There’s a gif going around online that shows a central air conditioner unit with flames shooting out the top of it. If you’ve seen it, you may have wondered, how did that happen?? And how can I make sure it never happens to my air conditioner?
These are both excellent questions. Let’s take a look at the problem of air conditioner fires, the common causes, and how to prevent them.
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How Common are Air Conditioner Fires?
According to the National Fire Protection Association’s 2017 report on Home Structure Fires, air conditioners were involved in the ignition of 2,800 home fires per year, on average, from 2011-2015. That’s only 1% of the total home fires that occurred, but it’s still a disturbingly large number.
It’s even more worrisome when you consider that most of those fires occurred during only three months of the year. June, July, and August are the months when air conditioners run the most. That’s a lot of fires in just three months!
The NFPA found that those 2,800 air conditioner fires caused an average of 20 civilian deaths and 140 civilian injuries each year. They led to about $78 million in property damage per year.
The NFPA’s 2012 report on home fires caused by air conditioning or related equipment goes into some more detail. Room air conditioners, such as window units, appear to be somewhat more likely to cause fires than central air conditioners, by a ratio of 5 to 3.
Clearly, air conditioner fires are a serious problem. In order to prevent them, we have to understand how they happen.
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Electrical Causes of Air Conditioner Fires
Air conditioner fires can have several causes, but they’re generally due to some kind of electrical problem or overheating. Old or damaged wiring can lead to sparks, and so can loose electrical connections. According to the NFPA’s 2012 report, when home fires started with the air conditioner, over one-third of the time the first thing to ignite was the insulation on an electrical wire or cable.
Electrical sparks become particularly dangerous when there’s flammable material nearby. For instance, if your air conditioner unit has dried leaves or other debris inside it—such as a mouse nest–that can be the perfect kindling for a fire.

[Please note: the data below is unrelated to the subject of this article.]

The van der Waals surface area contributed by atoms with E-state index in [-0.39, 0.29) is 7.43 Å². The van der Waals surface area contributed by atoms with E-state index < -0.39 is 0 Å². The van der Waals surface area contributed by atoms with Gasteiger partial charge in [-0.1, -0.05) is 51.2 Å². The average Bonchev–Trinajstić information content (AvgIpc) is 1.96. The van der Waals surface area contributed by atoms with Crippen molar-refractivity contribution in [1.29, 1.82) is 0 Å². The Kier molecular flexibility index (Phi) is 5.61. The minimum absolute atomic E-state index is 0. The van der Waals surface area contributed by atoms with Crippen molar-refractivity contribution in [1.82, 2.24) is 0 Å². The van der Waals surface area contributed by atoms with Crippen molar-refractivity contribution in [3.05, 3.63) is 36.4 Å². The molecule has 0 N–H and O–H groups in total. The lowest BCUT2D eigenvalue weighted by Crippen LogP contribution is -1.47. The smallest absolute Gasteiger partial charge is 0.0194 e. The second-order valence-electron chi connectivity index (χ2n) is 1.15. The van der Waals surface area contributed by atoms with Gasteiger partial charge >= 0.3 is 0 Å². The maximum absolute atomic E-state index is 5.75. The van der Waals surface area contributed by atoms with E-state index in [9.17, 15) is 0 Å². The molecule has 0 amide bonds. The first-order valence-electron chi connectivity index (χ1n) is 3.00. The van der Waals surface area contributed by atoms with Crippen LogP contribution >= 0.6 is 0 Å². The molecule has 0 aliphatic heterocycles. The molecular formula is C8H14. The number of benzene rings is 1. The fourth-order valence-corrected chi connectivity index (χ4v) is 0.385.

If flammable items such as dried leaves or paper have accumulated around the outside of your air conditioner, that can be a fire hazard. You should always aim for three to four feet of clearance around your air conditioner. This will help with airflow too.
With window air conditioners, a major source of fire danger is using an extension cord to plug the unit into a wall outlet. Residential extension cords and surge protectors are not rated high enough to safely power a window unit. This can cause even a new cord in good condition to overheat and catch fire.
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Overheating Can Cause Air Conditioner Fires
Aside from electrical issues, the other major cause of air conditioner fires is mechanical or other problems that lead to overheating. For instance, if the motor bearings don’t have enough lubrication, they can cause the motor to overheat, potentially leading to a fire.
Likewise, dirt or debris collecting inside of the air conditioner can insulate the motor or create friction that leads to overheating. They can also block airflow, which means the fan has to work harder to pull the necessary air.
Similarly, a dirty air filter can block airflow and overtax the blower motor. Anything that makes the motor have to work harder can lead to overheating. If there’s flammable debris near the overheated motor, that makes the situation even worse.
As air conditioners get older, they can be more prone to fires as their motors degrade and wear out. This is another good reason to consider replacing your older unit before it breaks down completely.
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Preventing Air Conditioner Fires
As you can see, air conditioner fires are a serious problem with several different potential causes. So what can you do to keep your home and family safe?
First, always have your air conditioner professionally installed. That’s true for window units as well as central ones. Professional installation of a window unit can help to prevent fires and ensure that if a fire does break out, it will stay outside of your home.
Never use an extension cord with your window unit. Fire prevention experts also warn that you should never run the cord for your air conditioner under a rug or through the wall. Again, this can lead to overheating and put the wire in contact with flammable materials.
For your central air conditioner unit, the next best thing you can do is have it inspected and serviced at least once a year. This will help to keep it clean—removing all that dirt and debris that can block airflow and act as kindling.
And your annual service should include an inspection of the electrical components of your air conditioner, to make sure everything is in working order.
Finally, as always, change your air intake filter regularly. It really is the best thing you can do personally to ensure your air conditioner runs as safely and efficiently as possible.